How to distinguish a flounder from a fluke? Both are bottom-feeding flat fish. Both have two eyes on the upper side of their flat and thin body. But their flavor and texture are different.
On one recent early morning at the Blue Moon fish monger at the Tribeca Framers’ Market in NYC a lady customer and a young sales person were in conversation about the difference of these two bottom-feeding fish. The lady insisted that they are the same fish; the sales person repeated that they are different fish. Because of their intense and heated chat, I did not join the conversation. But after she left, I snatched the topic of the morning’s heated conversation – a beautiful 5-pound fluke and a small flounder – and brought them back to my kitchen.
“Hidari hirame; migi karei”; this is what my mother taught me about how to distinguish between these flat fish based on their appearance. It literally means that when you place these two fish with their eyes looking up and with their belly side facing you, the head of the fluke, hirame (also called “summer flounder” in America) is on the left side, and the head of the flounder, karei (also called a “winter flounder” in America) is on the right side. Summer and winter name added to the flounder is confusing. July through February is the season of enjoying fluke. When it comes to karei, the best tasty season is February and March. There is another way to tell the difference. Karei (flounder) has brown skin color and has very small head and mouth. Hirame (fluke) has a large toothy mouth.
Karei is a watery fish, so is suited for salt-drying and grilling, or it may be immersed in flavored broth. Karei is the basis one of the most favorite nizakana (simmered fish dish) in Japan.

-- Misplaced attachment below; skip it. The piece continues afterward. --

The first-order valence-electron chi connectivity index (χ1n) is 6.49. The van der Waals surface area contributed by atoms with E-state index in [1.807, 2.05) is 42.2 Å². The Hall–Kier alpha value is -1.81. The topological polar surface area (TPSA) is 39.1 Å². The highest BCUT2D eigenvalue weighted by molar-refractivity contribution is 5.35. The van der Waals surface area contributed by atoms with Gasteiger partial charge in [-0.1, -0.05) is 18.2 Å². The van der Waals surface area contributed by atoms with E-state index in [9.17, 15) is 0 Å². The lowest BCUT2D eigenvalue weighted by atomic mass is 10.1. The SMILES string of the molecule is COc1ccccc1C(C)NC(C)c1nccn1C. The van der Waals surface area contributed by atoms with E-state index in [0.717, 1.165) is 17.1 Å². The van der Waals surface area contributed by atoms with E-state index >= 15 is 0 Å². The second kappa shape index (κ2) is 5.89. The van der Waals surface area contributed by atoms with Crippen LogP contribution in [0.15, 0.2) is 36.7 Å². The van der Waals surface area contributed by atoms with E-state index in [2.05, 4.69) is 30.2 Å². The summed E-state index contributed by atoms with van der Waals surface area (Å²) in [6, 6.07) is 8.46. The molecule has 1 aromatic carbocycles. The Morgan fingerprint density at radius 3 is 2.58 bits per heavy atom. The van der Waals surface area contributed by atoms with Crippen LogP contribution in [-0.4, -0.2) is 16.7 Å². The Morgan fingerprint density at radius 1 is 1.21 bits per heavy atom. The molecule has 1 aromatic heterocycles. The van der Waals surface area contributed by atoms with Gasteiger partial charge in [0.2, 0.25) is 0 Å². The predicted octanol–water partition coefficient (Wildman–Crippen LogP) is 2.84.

Hirame’s (fluke) season comes in autumn through winter. Cold water firms up the muscle meat of the fish and fish develops slight but pleasant oiliness. The most popular hirame dish is usuzukuri. In this dish sashimi quality fish is sliced paper thin and is served with ponzu sauce along with condiments. Condiments may be thinly sliced asatsuki green onion (chive-like green onion) and grated daikon radish mixed with red chile pepper powder. Because of the addition of the red chile pepper powder, the grated daikon acquires a pretty red color. This reminds us of momiji (the colorful red maple leaves of late autumn) and is given the name momiji-oroshi (grated daikon in red maple color). Seasonal inspiration is always present in the Japanese kitchen.
The next post is a recipe for simmered Karei (flounder). I hope you will enjoy this new way of preparing fish.